I just saw a cat playing and teasing a wounded bird for minutes, and I immediately started to wonder what the evolutionary rationale were. After all, it seems eating the prey as soon as possible should be the optimal strategy (as you can’t lose what you have already eaten.).
The cat is probably just having fun. So, we could ask "What is the evolutionary benefit for having fun?" Through play, animal learn (Fagen 1974, Spinka et al. 2001, Pellegrini 2007, Hirsh-Pasek and Golinkoff, 2008). This is particularly true for juvenile. Adults play is not uncommon though and might follow from the same principles (Bekoff and Byers, 1998). Note that playing is also associated with reduced stress in adult cats (Bekoff and Byers, 1998).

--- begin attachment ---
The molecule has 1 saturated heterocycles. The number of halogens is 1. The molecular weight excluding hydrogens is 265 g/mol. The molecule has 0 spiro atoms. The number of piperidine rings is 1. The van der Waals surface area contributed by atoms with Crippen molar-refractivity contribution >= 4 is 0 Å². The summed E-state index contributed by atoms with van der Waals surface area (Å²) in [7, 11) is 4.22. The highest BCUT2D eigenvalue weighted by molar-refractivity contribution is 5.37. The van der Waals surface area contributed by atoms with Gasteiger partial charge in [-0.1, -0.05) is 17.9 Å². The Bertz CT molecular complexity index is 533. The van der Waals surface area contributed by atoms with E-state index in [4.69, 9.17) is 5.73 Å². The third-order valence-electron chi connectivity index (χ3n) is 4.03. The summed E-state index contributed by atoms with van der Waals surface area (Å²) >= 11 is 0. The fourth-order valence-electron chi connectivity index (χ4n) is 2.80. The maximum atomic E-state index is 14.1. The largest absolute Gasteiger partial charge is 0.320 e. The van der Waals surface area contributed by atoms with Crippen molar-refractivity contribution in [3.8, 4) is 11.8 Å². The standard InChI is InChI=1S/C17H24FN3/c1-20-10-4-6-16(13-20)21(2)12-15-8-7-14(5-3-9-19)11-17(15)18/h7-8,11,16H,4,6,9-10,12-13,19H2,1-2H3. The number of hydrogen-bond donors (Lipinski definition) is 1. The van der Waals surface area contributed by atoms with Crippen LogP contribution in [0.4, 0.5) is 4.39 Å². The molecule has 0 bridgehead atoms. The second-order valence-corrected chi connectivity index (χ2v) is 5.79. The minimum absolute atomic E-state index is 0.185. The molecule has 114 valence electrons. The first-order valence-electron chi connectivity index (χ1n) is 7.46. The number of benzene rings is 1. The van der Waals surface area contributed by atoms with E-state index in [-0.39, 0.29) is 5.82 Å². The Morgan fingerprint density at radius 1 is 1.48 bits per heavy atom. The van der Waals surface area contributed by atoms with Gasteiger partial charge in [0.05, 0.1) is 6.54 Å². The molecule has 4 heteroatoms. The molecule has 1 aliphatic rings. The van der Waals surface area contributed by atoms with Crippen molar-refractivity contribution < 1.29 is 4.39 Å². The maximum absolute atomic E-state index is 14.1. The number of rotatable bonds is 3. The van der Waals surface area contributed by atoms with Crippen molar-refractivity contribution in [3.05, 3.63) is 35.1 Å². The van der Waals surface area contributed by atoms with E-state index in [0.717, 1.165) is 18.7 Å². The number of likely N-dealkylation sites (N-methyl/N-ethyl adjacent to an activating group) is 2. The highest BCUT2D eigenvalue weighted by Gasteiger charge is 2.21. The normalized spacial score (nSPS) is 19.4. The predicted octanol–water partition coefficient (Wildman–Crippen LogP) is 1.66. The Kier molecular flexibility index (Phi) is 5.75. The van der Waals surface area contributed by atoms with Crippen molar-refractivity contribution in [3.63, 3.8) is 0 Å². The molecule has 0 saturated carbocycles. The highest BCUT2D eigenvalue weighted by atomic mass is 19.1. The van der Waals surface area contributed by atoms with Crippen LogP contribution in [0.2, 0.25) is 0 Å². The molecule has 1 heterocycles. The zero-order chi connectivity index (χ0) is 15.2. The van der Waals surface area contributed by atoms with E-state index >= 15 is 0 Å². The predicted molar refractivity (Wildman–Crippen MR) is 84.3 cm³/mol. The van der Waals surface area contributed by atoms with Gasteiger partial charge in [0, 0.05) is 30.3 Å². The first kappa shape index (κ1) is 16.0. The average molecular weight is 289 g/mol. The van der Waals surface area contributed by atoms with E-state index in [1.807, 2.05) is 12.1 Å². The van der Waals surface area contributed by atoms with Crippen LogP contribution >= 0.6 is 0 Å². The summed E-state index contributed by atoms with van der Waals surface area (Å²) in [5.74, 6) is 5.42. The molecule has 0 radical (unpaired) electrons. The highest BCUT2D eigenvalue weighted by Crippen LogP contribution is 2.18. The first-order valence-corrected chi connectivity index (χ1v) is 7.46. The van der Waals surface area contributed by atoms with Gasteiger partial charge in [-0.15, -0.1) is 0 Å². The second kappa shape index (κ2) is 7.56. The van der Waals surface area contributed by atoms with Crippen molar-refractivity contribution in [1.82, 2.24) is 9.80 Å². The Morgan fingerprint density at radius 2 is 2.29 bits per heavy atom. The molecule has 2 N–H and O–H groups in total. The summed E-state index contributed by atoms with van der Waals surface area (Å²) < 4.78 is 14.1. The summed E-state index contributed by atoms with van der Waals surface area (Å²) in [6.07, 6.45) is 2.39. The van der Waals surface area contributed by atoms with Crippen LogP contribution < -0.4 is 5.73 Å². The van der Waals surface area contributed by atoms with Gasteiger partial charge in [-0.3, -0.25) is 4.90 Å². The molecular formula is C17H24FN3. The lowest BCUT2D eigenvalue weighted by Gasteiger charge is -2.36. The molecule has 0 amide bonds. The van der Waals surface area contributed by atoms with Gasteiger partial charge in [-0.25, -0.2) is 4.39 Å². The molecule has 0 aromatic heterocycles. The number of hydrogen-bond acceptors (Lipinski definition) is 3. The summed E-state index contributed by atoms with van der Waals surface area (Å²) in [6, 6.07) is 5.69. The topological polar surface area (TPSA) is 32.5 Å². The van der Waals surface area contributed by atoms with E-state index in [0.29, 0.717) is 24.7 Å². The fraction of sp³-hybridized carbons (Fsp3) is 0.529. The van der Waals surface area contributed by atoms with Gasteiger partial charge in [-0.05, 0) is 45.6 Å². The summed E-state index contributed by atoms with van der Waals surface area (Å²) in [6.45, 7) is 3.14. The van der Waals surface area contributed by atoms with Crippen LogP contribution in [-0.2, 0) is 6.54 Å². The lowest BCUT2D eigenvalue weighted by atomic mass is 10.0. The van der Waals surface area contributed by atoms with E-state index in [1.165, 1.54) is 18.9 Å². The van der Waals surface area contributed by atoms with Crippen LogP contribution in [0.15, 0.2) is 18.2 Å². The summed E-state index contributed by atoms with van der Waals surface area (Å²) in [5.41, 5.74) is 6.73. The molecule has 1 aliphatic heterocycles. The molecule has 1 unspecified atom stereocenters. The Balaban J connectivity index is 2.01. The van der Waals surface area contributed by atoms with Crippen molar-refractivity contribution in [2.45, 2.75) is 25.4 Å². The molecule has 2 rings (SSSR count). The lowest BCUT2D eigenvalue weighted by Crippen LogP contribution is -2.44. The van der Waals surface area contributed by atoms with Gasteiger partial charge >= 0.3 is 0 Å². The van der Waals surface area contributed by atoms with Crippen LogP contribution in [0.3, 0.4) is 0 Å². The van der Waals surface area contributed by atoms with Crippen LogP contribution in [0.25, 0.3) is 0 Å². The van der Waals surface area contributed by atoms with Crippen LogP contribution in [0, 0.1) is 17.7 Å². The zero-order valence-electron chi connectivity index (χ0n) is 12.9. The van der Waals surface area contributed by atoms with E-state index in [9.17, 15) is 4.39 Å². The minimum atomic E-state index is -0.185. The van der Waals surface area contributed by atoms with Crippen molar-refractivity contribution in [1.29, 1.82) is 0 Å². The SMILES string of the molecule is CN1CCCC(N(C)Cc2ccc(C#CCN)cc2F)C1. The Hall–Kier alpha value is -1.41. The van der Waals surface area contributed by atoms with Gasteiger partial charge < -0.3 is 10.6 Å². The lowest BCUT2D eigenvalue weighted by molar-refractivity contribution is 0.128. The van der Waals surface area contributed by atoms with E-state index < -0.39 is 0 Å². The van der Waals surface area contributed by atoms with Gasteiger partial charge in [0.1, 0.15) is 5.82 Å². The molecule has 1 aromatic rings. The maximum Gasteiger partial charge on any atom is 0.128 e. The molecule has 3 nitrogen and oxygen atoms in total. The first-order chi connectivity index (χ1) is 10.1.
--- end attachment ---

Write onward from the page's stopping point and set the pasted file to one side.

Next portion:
Whether or not, the cat actually learn much through playing with its poor little prey (it probably learns to be a better hunter) is not really relevant. Playful behaviour, as a general behaviour may have been selected for. There would be no need for "playful behaviour with a pink string" to have actually ever been under selection. Many behaviours have evolved as side-effects of evolution of related behaviours.